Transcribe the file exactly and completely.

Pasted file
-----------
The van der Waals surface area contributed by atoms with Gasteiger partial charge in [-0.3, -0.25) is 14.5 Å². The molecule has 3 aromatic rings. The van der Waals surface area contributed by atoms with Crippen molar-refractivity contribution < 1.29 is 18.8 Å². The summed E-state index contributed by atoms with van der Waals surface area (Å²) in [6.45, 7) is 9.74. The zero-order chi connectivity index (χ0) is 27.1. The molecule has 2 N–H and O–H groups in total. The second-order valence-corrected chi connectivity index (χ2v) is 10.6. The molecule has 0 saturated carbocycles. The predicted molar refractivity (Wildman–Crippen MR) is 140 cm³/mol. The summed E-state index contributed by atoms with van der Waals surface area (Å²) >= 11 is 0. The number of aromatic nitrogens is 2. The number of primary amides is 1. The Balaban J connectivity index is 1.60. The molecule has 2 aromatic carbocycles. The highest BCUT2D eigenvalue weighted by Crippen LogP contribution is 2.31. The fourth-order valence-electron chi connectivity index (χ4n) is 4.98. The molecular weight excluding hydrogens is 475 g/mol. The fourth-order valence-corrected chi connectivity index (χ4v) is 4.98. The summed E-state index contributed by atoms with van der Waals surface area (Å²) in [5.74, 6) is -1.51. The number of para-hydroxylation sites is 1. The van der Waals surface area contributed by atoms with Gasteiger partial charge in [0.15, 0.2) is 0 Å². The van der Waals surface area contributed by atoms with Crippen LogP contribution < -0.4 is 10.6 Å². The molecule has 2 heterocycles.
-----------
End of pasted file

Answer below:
The van der Waals surface area contributed by atoms with Gasteiger partial charge in [-0.3, -0.25) is 14.5 Å². The molecule has 3 aromatic rings. The van der Waals surface area contributed by atoms with Crippen molar-refractivity contribution < 1.29 is 18.8 Å². The summed E-state index contributed by atoms with van der Waals surface area (Å²) in [6.45, 7) is 9.74. The zero-order chi connectivity index (χ0) is 27.1. The molecule has 2 N–H and O–H groups in total. The second-order valence-corrected chi connectivity index (χ2v) is 10.6. The molecule has 0 saturated carbocycles. The predicted molar refractivity (Wildman–Crippen MR) is 140 cm³/mol. The summed E-state index contributed by atoms with van der Waals surface area (Å²) >= 11 is 0. The number of aromatic nitrogens is 2. The number of primary amides is 1. The Balaban J connectivity index is 1.60. The molecule has 2 aromatic carbocycles. The highest BCUT2D eigenvalue weighted by Crippen LogP contribution is 2.31. The fourth-order valence-electron chi connectivity index (χ4n) is 4.98. The molecular weight excluding hydrogens is 475 g/mol. The fourth-order valence-corrected chi connectivity index (χ4v) is 4.98. The summed E-state index contributed by atoms with van der Waals surface area (Å²) in [5.74, 6) is -1.51. The number of para-hydroxylation sites is 1. The van der Waals surface area contributed by atoms with Gasteiger partial charge in [0.15, 0.2) is 0 Å². The van der Waals surface area contributed by atoms with Crippen LogP contribution < -0.4 is 10.6 Å². The molecule has 2 heterocycles.